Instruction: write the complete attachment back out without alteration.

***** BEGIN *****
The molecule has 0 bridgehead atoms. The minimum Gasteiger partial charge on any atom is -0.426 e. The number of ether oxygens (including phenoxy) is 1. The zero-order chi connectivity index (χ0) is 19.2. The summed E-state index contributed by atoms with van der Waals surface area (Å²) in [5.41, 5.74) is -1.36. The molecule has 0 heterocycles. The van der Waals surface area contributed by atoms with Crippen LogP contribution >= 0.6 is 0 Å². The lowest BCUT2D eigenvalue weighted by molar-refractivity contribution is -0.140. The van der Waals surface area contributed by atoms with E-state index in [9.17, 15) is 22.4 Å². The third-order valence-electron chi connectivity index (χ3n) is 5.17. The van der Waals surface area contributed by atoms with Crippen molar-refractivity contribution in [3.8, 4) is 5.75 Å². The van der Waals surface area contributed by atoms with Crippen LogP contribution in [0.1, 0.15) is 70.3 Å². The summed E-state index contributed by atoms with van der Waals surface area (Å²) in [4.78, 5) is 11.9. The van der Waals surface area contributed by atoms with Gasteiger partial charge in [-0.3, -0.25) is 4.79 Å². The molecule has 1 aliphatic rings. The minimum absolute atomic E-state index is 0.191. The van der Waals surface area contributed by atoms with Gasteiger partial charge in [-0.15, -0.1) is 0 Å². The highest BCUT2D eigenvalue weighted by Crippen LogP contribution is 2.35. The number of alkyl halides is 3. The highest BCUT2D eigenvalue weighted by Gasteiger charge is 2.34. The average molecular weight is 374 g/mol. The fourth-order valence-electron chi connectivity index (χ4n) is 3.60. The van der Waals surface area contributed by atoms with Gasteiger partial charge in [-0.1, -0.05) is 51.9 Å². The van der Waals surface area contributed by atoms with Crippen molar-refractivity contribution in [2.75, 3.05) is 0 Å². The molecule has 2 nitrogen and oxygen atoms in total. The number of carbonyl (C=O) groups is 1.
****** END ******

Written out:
The molecule has 0 bridgehead atoms. The minimum Gasteiger partial charge on any atom is -0.426 e. The number of ether oxygens (including phenoxy) is 1. The zero-order chi connectivity index (χ0) is 19.2. The summed E-state index contributed by atoms with van der Waals surface area (Å²) in [5.41, 5.74) is -1.36. The molecule has 0 heterocycles. The van der Waals surface area contributed by atoms with Crippen LogP contribution >= 0.6 is 0 Å². The lowest BCUT2D eigenvalue weighted by molar-refractivity contribution is -0.140. The van der Waals surface area contributed by atoms with E-state index in [9.17, 15) is 22.4 Å². The third-order valence-electron chi connectivity index (χ3n) is 5.17. The van der Waals surface area contributed by atoms with Crippen molar-refractivity contribution in [3.8, 4) is 5.75 Å². The van der Waals surface area contributed by atoms with Crippen LogP contribution in [0.1, 0.15) is 70.3 Å². The summed E-state index contributed by atoms with van der Waals surface area (Å²) in [4.78, 5) is 11.9. The van der Waals surface area contributed by atoms with Gasteiger partial charge in [-0.3, -0.25) is 4.79 Å². The molecule has 1 aliphatic rings. The minimum absolute atomic E-state index is 0.191. The van der Waals surface area contributed by atoms with Gasteiger partial charge in [-0.15, -0.1) is 0 Å². The highest BCUT2D eigenvalue weighted by Crippen LogP contribution is 2.35. The number of alkyl halides is 3. The highest BCUT2D eigenvalue weighted by Gasteiger charge is 2.34. The average molecular weight is 374 g/mol. The fourth-order valence-electron chi connectivity index (χ4n) is 3.60. The van der Waals surface area contributed by atoms with Gasteiger partial charge in [-0.1, -0.05) is 51.9 Å². The van der Waals surface area contributed by atoms with Crippen molar-refractivity contribution in [2.75, 3.05) is 0 Å². The molecule has 2 nitrogen and oxygen atoms in total. The number of carbonyl (C=O) groups is 1.